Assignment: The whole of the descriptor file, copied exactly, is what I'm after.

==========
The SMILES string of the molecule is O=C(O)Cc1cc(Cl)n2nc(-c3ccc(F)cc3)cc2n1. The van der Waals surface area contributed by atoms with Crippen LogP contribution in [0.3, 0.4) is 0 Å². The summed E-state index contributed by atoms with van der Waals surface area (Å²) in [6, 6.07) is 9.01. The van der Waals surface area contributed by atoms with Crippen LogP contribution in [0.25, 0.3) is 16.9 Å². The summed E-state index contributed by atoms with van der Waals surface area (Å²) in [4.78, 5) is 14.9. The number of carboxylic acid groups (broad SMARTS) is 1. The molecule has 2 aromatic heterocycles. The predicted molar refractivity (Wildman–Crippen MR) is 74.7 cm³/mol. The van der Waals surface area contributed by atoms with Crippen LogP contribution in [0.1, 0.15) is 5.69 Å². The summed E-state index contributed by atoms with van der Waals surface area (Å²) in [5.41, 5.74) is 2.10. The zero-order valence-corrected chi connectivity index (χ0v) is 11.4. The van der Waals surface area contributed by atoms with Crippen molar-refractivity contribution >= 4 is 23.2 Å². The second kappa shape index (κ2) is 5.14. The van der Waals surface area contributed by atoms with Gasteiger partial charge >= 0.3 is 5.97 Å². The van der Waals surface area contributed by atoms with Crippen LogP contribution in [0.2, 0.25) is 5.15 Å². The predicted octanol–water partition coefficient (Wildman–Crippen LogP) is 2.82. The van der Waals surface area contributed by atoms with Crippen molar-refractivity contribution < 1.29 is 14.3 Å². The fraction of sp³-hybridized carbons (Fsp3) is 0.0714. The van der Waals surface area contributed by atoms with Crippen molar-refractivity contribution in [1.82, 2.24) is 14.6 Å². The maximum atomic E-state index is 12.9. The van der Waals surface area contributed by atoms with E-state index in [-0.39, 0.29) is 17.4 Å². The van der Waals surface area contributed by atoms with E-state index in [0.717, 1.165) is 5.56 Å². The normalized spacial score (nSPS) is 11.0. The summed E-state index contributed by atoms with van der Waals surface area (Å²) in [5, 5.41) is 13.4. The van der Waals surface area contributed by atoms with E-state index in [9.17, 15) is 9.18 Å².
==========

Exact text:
The SMILES string of the molecule is O=C(O)Cc1cc(Cl)n2nc(-c3ccc(F)cc3)cc2n1. The van der Waals surface area contributed by atoms with Crippen LogP contribution in [0.3, 0.4) is 0 Å². The summed E-state index contributed by atoms with van der Waals surface area (Å²) in [6, 6.07) is 9.01. The van der Waals surface area contributed by atoms with Crippen LogP contribution in [0.25, 0.3) is 16.9 Å². The summed E-state index contributed by atoms with van der Waals surface area (Å²) in [4.78, 5) is 14.9. The number of carboxylic acid groups (broad SMARTS) is 1. The molecule has 2 aromatic heterocycles. The predicted molar refractivity (Wildman–Crippen MR) is 74.7 cm³/mol. The van der Waals surface area contributed by atoms with Crippen LogP contribution in [0.1, 0.15) is 5.69 Å². The summed E-state index contributed by atoms with van der Waals surface area (Å²) in [5.41, 5.74) is 2.10. The zero-order valence-corrected chi connectivity index (χ0v) is 11.4. The van der Waals surface area contributed by atoms with Crippen molar-refractivity contribution >= 4 is 23.2 Å². The second kappa shape index (κ2) is 5.14. The van der Waals surface area contributed by atoms with Gasteiger partial charge >= 0.3 is 5.97 Å². The van der Waals surface area contributed by atoms with Crippen LogP contribution in [0.2, 0.25) is 5.15 Å². The predicted octanol–water partition coefficient (Wildman–Crippen LogP) is 2.82. The van der Waals surface area contributed by atoms with Crippen molar-refractivity contribution < 1.29 is 14.3 Å². The fraction of sp³-hybridized carbons (Fsp3) is 0.0714. The van der Waals surface area contributed by atoms with Crippen molar-refractivity contribution in [1.82, 2.24) is 14.6 Å². The maximum atomic E-state index is 12.9. The van der Waals surface area contributed by atoms with E-state index in [-0.39, 0.29) is 17.4 Å². The van der Waals surface area contributed by atoms with E-state index in [0.717, 1.165) is 5.56 Å². The normalized spacial score (nSPS) is 11.0. The summed E-state index contributed by atoms with van der Waals surface area (Å²) in [5, 5.41) is 13.4. The van der Waals surface area contributed by atoms with E-state index in [9.17, 15) is 9.18 Å².